Future places of refuge for threatened species will set up and protected under a new biodiversity blueprint unveiled last week.
The Threatened Species Strategy 2021-31 will also look at “assisted colonisation” for populations whose local environments are impacted by changing climate, and will pursue a coordinated approach to culling feral pest animals and weeds that are out-competing native species.
The new strategy includes $57.1 million of new funding, including $18 million for targeting marine species and $29.1 million for addressing threats from invasive pests and weeds, and $10 million for an open grants round for projects tied to the release of an inaugural action plan.
Federal Environment Minister Sussan Ley said: “Our human footprint, feral pests and weeds, our changing climate and biosecurity hazards present an enormous threat to a growing range of native species and this strategy is at the heart of caring for our country, for its biodiversity and for our future.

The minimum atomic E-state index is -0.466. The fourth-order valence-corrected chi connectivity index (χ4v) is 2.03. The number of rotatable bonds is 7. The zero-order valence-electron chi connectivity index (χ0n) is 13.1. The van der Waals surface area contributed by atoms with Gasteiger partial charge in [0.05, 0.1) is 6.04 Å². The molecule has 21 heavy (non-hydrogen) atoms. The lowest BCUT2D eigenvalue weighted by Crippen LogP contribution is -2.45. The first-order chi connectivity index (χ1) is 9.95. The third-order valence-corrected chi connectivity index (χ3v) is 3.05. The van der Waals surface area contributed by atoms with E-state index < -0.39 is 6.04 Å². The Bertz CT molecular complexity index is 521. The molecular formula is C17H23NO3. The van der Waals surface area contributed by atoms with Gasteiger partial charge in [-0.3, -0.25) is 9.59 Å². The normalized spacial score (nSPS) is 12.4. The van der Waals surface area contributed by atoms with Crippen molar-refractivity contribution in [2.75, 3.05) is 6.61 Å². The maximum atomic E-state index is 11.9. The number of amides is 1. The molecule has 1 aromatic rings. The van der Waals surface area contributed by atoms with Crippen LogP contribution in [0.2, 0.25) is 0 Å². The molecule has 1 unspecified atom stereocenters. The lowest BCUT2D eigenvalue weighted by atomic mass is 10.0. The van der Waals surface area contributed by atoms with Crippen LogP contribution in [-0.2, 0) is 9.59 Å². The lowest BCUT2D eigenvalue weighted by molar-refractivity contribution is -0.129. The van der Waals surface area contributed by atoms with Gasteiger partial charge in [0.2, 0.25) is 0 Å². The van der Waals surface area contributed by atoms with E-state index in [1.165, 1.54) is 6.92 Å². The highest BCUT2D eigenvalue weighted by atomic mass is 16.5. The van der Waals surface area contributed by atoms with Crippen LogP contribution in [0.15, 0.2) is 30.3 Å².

“The new strategy identifies both species and ‘places’, with an expanded focus on the protection of a more diverse range of species, including reptiles, amphibians, freshwater species, marine species and all of the incredibly unique environments in which they are found,” she said.
The new 10-year strategy will be underpinned by two five-year action plans identifying specific targets across four direct action areas:
- Mitigating new and established threats;
- Conserving, restoring and improving habitat;
- Emergency preparedness and response; and
- Climate change adaption and resilience.
The first action plan will be released after stakeholder consultation in the second half of the year, and is expected to identify up to 100 priority species and 20 places with specific targets to focus recovery actions to 2026.